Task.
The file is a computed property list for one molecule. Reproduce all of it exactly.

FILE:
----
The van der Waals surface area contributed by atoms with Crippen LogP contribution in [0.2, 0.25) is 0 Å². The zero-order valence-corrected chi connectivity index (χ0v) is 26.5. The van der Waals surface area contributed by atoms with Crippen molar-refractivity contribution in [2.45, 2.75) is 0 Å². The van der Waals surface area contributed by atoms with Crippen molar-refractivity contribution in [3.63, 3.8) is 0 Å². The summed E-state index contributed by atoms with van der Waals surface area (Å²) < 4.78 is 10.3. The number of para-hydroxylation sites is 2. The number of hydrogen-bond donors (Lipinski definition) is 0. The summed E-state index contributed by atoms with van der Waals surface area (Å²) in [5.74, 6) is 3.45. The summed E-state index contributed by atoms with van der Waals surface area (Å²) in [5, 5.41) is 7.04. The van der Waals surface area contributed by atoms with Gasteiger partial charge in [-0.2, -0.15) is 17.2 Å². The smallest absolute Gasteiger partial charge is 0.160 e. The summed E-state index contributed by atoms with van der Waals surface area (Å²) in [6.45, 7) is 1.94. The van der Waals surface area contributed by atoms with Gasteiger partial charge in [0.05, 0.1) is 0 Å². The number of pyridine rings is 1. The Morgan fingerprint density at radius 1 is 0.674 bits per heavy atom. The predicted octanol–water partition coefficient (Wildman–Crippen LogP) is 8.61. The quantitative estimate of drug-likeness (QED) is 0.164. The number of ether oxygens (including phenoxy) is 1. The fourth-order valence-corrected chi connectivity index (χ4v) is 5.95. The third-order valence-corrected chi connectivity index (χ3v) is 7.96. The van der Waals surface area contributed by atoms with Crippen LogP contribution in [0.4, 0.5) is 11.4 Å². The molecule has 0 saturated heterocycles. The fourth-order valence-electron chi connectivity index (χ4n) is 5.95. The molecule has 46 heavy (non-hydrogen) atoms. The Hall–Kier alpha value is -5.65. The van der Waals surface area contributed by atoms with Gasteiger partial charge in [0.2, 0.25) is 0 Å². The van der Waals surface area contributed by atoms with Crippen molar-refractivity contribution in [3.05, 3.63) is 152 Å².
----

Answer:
The van der Waals surface area contributed by atoms with Crippen LogP contribution in [0.2, 0.25) is 0 Å². The zero-order valence-corrected chi connectivity index (χ0v) is 26.5. The van der Waals surface area contributed by atoms with Crippen molar-refractivity contribution in [2.45, 2.75) is 0 Å². The van der Waals surface area contributed by atoms with Crippen molar-refractivity contribution in [3.63, 3.8) is 0 Å². The summed E-state index contributed by atoms with van der Waals surface area (Å²) < 4.78 is 10.3. The number of para-hydroxylation sites is 2. The number of hydrogen-bond donors (Lipinski definition) is 0. The summed E-state index contributed by atoms with van der Waals surface area (Å²) in [5.74, 6) is 3.45. The summed E-state index contributed by atoms with van der Waals surface area (Å²) in [5, 5.41) is 7.04. The van der Waals surface area contributed by atoms with Gasteiger partial charge in [-0.2, -0.15) is 17.2 Å². The smallest absolute Gasteiger partial charge is 0.160 e. The summed E-state index contributed by atoms with van der Waals surface area (Å²) in [6.45, 7) is 1.94. The van der Waals surface area contributed by atoms with Gasteiger partial charge in [0.05, 0.1) is 0 Å². The number of pyridine rings is 1. The Morgan fingerprint density at radius 1 is 0.674 bits per heavy atom. The predicted octanol–water partition coefficient (Wildman–Crippen LogP) is 8.61. The quantitative estimate of drug-likeness (QED) is 0.164. The number of ether oxygens (including phenoxy) is 1. The fourth-order valence-corrected chi connectivity index (χ4v) is 5.95. The third-order valence-corrected chi connectivity index (χ3v) is 7.96. The van der Waals surface area contributed by atoms with Crippen LogP contribution in [0.4, 0.5) is 11.4 Å². The molecule has 0 saturated heterocycles. The fourth-order valence-electron chi connectivity index (χ4n) is 5.95. The molecule has 46 heavy (non-hydrogen) atoms. The Hall–Kier alpha value is -5.65. The van der Waals surface area contributed by atoms with Gasteiger partial charge in [0.2, 0.25) is 0 Å². The van der Waals surface area contributed by atoms with Crippen molar-refractivity contribution in [3.05, 3.63) is 152 Å².